A film with a vampire squirrel and a werewolf chihuahua can’t be all bad – just almost all bad.
With a title like VAMPIRES SUCK, you don’t buy your ticket expecting sophisticated satire, but is it really too much to ask for a few funny jokes? Sadly, the answer is yes. This attempt to send up Stephanie Meyer-inspired blood-suckers is so anemic in its aspirations, so lifeless in its execution, that it achieves the near-impossible: it makes the TWILIGHT franchise seem unjustly maligned; in fact, those teen-vamp-romance flicks start to look almost good by comparison.
Writer-directors Jason Friedberg and Aaron Seltzer, the duo responsible for turning bad spoofs into a mini-industry (EPIC MOVIE, DATE MOVIE, DISASTER MOVIE etc), have neither the interest nor the intelligence to offer an insightful deconstruction of THE TWILIGHT SAGA; they can barely be bothered to make jokes. Their strategy for humor is to simply recreate scenes from the TWILIGHT films and have someone state out loud what goes unsaid in the originals.
For example, when Becca Crane (the film’s take on Bella Swan) arrives at her new school for the first time, she announces that she has no personality but hunky guys like her anyway, whereupon the high school jock walks up and says, “You’re boring. Want to go to the prom?” This approach elicits a giggle or two before it wears thin; the closest it comes to making an actual point is when one of the statements (explaining the popularity of romantic vampire genre by referring to teen girl’s ambivalence about sex) is attributed to a tweet by author Stephanie Meyer herself.
With a target as big as TWILIGHT, VAMPIRES SUCK cannot help scoring a hit or two, but it never strikes the bulls-eye. There are no great moments, only occasional flashes of what could have been. Edward Sullen’s penchant for drinking blood from animals instead of people results in a goofy vampire squirrel that is immediately discarded before it can steal the show from the human actors. When would-be-werewolf Jacob (Chris Riggi) transforms into a chihuahua, he warns an unimpressed vampire that he always travels with his pack – and for a brief moment the film seems on the verge of offering an unexpected twist on BEVERLY HILLS CHIHUAHUA; instead, it settles for a lame gay-dance spoof. A gag with Edward carrying Becca at high-speed features a good punch-line, but the set-up goes on too long, allowing us to guess, before we actually see, that he’s riding a Segway.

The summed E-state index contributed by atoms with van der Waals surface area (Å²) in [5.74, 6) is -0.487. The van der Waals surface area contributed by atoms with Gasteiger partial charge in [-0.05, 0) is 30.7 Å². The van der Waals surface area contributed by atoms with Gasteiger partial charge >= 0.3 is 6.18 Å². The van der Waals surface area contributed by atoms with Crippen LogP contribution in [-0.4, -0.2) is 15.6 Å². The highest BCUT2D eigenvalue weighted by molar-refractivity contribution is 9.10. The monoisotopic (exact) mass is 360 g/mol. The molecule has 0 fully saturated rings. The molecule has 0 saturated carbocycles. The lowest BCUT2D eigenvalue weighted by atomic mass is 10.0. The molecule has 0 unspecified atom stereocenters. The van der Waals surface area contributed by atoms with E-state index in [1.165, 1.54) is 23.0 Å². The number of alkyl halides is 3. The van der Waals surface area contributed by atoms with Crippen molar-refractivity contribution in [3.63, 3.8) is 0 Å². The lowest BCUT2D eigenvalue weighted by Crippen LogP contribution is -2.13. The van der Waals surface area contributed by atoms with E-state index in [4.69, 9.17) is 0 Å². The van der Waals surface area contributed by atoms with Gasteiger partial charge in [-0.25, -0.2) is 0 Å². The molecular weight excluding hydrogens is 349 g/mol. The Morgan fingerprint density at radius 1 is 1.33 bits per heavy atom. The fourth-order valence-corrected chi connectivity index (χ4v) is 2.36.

Other than that, Friedberg and Seltzer’s idea of a joke is to include endless shots of vampires hissing at the camera. Oh, and Becca’s father, the clueless town sheriff, displays an amiable indifference to the mysterious vampire-related incidents in his precinct, dismissing them alternately as the the work of either Canadians or the Kardashians.
What’s sad about this is that, with its helicopter shots and other obvious production value, VAMPIRES SUCK actually looks better than the first TWILIGHT movie: the trio of evil vampires are more threatening and sinister than those in the “serious” film, and their fight scene with a fisherman features better stunts and special effects. With a little effort, it’s easy to imagine these resources being marshaled in a way that not only spoofed the target but also exceeded it. Unfortunately, Friedberg and Seltzer are too lazy to aim that high.
As Becca, Jenn Proske is less bland than Kristen Stewart, lacking the clueless “duh” expression that Stewart wore throughout most of TWILIGHT. Proske could even have been appealing if the film hadn’t forced her to perform so many embarrassingly unfunny bits.
Lanter fares little better. In HEROES and SORORITY ROW, the actor has proven himself adept at playing apparently nice, handsome guys who turn out to be unexpected creeps, but VAMPIRES SUCK never dares to go there (imagine if Friedberg and Seltzer had the nerve to portray Edward as the pedophile predator he really is). The overdone vampire makeup suggest a circus clown more than the undead; the only time Lanter looks good in the role is when he is seen on a bender: unshaven and unkempt, his face suddenly develops some character, and his distraught reaction to a late-night screening of the 1958 version of THE FLY (“Why can’t they just be together?” he says of the monster and the girl) is priceless.
Although it has gone unremarked in critical circles, we have been living in the era of movies as tribal identifiers at least since the release of STAR WARS, EPISODE 1: THE PHANTOM MENACE (1999). Lucasoids no longer care whether the STAR WARS films are any good; attendance is mandatory to maintain your good standing in the tribe. THE TWILIGHT SAGA performs a similar function for its fans: you go to show support for Team Edward or Team Bella, not because you expect decent entertainment. In attempting to spoof this phenomenon, VAMPIRES SUCK becomes a ghastly mirror-image of its intended target: viewers attend not to be entertained but to announce their membership in the “I Hate Twilight” tribe. In this case, membership is definitely not worth the price of admission.
VAMPIRES SUCK (August 18, 2010). Written and directed by Jason Friedberg & Aaron Seltzer. Cast: Jenn Proske, Matt Lanter, Diedrich Bader, Chris Riggi, Arielle Kebbel, David DeLuise, Crista Flanagan, Kelsey Ford, Ken Jeong.